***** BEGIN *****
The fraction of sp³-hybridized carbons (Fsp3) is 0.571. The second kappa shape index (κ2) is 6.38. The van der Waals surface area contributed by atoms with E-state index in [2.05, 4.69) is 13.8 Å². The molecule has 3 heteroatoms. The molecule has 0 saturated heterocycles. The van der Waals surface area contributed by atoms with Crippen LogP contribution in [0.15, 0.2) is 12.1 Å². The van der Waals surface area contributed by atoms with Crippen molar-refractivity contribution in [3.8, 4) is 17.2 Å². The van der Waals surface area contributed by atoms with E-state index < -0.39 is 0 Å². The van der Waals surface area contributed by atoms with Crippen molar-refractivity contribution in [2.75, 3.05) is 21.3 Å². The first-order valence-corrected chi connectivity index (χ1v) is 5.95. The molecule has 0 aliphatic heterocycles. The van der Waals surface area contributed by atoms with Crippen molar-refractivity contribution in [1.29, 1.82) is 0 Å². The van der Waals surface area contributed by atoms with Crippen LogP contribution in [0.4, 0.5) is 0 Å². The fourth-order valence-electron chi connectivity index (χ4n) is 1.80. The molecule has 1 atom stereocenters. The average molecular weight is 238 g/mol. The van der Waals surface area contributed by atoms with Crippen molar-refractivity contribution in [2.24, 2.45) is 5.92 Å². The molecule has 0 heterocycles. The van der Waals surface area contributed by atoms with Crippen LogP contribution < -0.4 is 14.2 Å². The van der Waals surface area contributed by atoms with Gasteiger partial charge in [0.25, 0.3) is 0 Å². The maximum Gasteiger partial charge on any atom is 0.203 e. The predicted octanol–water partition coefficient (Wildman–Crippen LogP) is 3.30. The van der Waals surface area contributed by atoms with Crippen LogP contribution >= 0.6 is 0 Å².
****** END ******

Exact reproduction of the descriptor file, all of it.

The fraction of sp³-hybridized carbons (Fsp3) is 0.571. The second kappa shape index (κ2) is 6.38. The van der Waals surface area contributed by atoms with E-state index in [2.05, 4.69) is 13.8 Å². The molecule has 3 heteroatoms. The molecule has 0 saturated heterocycles. The van der Waals surface area contributed by atoms with Crippen LogP contribution in [0.15, 0.2) is 12.1 Å². The van der Waals surface area contributed by atoms with Crippen molar-refractivity contribution in [3.8, 4) is 17.2 Å². The van der Waals surface area contributed by atoms with E-state index < -0.39 is 0 Å². The van der Waals surface area contributed by atoms with Crippen molar-refractivity contribution in [2.75, 3.05) is 21.3 Å². The first-order valence-corrected chi connectivity index (χ1v) is 5.95. The molecule has 0 aliphatic heterocycles. The van der Waals surface area contributed by atoms with Crippen molar-refractivity contribution in [1.29, 1.82) is 0 Å². The van der Waals surface area contributed by atoms with Crippen LogP contribution in [0.4, 0.5) is 0 Å². The fourth-order valence-electron chi connectivity index (χ4n) is 1.80. The molecule has 1 atom stereocenters. The average molecular weight is 238 g/mol. The van der Waals surface area contributed by atoms with Crippen molar-refractivity contribution in [2.24, 2.45) is 5.92 Å². The molecule has 0 heterocycles. The van der Waals surface area contributed by atoms with Crippen LogP contribution < -0.4 is 14.2 Å². The van der Waals surface area contributed by atoms with Gasteiger partial charge in [0.25, 0.3) is 0 Å². The maximum Gasteiger partial charge on any atom is 0.203 e. The predicted octanol–water partition coefficient (Wildman–Crippen LogP) is 3.30. The van der Waals surface area contributed by atoms with Crippen LogP contribution >= 0.6 is 0 Å².